Labeling and nomenclature can have a profound effect on how we look at certain issues. Some years ago, the automobile insurance industry pushed to rename “car accidents” to “car collisions” to highlight what they really were: crashes between vehicles, not mistakes. As nearly all collisions result from a motorist’s error, the newer terminology was seen as a better way to describe the situation that plagues millions of Americans annually.
In a similar fashion, the National Pressure Ulcer Advisory Panel (“NPUAP”) has changed its terminology from “pressure ulcer” to “pressure injury” to refer to injuries the public commonly calls “bed sores.” The organization reports that the change in name “more accurately describes pressure injuries to both intact and ulcerated skin.”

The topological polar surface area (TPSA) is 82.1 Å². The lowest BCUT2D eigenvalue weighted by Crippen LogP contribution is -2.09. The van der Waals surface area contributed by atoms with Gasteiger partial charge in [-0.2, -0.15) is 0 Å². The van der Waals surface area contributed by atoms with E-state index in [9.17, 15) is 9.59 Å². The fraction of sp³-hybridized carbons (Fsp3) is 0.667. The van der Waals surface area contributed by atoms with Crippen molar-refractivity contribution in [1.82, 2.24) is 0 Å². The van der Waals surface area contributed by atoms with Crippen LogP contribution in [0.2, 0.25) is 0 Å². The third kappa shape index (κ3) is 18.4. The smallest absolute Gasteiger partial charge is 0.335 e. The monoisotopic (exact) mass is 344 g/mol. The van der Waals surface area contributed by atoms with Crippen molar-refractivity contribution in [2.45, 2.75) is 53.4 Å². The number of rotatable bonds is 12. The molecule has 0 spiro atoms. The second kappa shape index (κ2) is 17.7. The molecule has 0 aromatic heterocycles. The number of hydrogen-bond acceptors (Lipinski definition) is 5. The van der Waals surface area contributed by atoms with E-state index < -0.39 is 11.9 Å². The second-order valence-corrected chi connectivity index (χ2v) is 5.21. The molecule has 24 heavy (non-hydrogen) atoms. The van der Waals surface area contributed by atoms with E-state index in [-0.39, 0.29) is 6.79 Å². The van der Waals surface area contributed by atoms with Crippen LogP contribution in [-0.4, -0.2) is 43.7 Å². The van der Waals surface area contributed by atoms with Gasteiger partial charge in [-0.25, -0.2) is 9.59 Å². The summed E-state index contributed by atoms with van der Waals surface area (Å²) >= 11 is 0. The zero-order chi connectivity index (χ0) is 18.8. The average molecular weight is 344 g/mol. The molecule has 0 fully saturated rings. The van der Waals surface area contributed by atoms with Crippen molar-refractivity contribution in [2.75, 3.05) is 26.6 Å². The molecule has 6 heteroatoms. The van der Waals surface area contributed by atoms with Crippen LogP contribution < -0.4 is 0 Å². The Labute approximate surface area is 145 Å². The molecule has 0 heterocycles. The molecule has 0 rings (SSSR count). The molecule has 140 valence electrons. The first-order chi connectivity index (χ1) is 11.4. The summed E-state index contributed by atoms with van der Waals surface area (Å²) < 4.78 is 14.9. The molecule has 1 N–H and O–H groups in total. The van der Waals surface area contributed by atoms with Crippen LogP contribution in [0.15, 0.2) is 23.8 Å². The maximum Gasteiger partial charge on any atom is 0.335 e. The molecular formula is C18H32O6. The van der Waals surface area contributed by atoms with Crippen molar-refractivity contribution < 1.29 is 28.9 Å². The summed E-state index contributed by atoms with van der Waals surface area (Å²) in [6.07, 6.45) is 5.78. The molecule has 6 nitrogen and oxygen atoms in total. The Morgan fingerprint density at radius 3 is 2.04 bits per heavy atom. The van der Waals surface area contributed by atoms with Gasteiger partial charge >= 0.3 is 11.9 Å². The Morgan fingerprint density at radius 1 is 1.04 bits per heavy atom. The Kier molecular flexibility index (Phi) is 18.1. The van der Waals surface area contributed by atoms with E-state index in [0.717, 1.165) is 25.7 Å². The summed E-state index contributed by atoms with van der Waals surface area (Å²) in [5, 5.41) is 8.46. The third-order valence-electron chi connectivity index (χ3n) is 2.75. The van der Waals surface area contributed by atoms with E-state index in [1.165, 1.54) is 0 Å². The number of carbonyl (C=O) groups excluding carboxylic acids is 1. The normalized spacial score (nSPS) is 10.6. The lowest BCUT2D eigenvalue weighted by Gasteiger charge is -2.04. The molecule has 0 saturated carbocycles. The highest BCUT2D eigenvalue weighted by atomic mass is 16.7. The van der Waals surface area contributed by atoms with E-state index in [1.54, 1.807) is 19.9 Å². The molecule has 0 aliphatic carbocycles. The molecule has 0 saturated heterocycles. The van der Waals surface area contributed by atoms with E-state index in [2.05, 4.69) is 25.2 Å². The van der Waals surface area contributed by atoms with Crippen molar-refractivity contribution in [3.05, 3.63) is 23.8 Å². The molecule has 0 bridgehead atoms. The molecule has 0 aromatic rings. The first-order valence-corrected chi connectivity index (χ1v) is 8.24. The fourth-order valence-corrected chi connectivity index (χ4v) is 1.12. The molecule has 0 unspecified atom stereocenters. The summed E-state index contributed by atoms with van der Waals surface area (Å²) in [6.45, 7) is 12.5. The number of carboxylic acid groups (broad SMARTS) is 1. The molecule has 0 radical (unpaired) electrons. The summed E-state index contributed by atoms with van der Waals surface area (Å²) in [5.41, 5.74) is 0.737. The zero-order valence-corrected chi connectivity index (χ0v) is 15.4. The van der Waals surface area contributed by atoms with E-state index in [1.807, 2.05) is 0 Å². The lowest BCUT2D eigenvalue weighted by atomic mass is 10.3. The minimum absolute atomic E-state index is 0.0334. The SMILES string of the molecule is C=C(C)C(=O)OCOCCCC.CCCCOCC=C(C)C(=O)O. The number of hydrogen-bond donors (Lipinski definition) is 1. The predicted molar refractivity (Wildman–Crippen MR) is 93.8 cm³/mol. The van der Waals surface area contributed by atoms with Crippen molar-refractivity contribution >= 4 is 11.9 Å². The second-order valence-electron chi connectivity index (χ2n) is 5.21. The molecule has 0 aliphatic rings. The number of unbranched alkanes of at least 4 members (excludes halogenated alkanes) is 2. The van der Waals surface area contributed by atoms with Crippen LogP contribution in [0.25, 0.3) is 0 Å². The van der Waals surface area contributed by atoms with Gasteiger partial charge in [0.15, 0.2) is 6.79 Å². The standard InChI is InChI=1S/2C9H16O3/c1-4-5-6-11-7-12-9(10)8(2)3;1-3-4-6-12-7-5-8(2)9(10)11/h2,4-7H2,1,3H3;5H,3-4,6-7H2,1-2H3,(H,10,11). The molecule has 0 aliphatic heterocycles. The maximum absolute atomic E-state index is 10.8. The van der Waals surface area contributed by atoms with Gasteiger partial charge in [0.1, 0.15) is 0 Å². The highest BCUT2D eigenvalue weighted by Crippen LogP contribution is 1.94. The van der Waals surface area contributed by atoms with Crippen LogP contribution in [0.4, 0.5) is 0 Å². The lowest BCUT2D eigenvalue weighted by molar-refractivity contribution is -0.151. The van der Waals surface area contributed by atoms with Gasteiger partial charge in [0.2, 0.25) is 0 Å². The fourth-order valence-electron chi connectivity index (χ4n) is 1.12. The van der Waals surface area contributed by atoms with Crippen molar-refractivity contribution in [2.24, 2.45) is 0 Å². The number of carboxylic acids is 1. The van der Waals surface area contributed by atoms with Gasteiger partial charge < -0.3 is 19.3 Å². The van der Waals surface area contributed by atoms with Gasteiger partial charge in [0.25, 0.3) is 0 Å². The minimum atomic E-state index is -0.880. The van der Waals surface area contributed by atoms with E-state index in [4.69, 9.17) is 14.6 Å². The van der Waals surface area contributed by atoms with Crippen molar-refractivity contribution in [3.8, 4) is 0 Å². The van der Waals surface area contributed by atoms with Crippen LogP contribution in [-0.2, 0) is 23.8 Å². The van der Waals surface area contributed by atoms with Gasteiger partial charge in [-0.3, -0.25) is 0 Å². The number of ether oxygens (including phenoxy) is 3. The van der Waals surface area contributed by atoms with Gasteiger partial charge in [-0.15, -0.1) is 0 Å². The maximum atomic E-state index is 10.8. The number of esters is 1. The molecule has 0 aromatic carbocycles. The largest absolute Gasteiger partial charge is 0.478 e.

The name change also reflects that these conditions are true injuries which are harming some of our most vulnerable citizens including the elderly and those with other medical conditions that limit their mobility.